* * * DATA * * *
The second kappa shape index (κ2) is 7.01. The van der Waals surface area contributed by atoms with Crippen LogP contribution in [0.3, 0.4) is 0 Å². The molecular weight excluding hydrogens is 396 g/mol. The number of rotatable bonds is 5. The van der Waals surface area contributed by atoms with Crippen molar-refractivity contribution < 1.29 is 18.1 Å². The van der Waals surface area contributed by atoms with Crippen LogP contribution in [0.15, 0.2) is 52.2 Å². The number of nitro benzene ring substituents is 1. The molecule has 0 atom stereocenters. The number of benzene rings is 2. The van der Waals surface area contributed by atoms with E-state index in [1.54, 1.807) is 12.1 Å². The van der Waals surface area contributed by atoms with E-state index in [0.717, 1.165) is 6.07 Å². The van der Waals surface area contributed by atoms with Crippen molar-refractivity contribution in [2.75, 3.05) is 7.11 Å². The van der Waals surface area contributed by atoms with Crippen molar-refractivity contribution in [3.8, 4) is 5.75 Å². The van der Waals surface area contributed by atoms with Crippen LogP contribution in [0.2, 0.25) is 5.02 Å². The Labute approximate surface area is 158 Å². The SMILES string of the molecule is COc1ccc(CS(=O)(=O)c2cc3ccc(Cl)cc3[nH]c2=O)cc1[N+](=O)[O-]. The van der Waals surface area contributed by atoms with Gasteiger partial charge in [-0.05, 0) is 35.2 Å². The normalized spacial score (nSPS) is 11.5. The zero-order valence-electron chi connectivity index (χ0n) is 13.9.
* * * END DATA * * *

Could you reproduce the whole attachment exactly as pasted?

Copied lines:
The second kappa shape index (κ2) is 7.01. The van der Waals surface area contributed by atoms with Crippen LogP contribution in [0.3, 0.4) is 0 Å². The molecular weight excluding hydrogens is 396 g/mol. The number of rotatable bonds is 5. The van der Waals surface area contributed by atoms with Crippen molar-refractivity contribution < 1.29 is 18.1 Å². The van der Waals surface area contributed by atoms with Crippen LogP contribution in [0.15, 0.2) is 52.2 Å². The number of nitro benzene ring substituents is 1. The molecule has 0 atom stereocenters. The number of benzene rings is 2. The van der Waals surface area contributed by atoms with E-state index in [1.54, 1.807) is 12.1 Å². The van der Waals surface area contributed by atoms with E-state index in [0.717, 1.165) is 6.07 Å². The van der Waals surface area contributed by atoms with Crippen molar-refractivity contribution in [2.75, 3.05) is 7.11 Å². The van der Waals surface area contributed by atoms with Crippen molar-refractivity contribution in [3.8, 4) is 5.75 Å². The van der Waals surface area contributed by atoms with Crippen LogP contribution in [0.2, 0.25) is 5.02 Å². The Labute approximate surface area is 158 Å². The SMILES string of the molecule is COc1ccc(CS(=O)(=O)c2cc3ccc(Cl)cc3[nH]c2=O)cc1[N+](=O)[O-]. The van der Waals surface area contributed by atoms with Gasteiger partial charge in [-0.05, 0) is 35.2 Å². The normalized spacial score (nSPS) is 11.5. The zero-order valence-electron chi connectivity index (χ0n) is 13.9.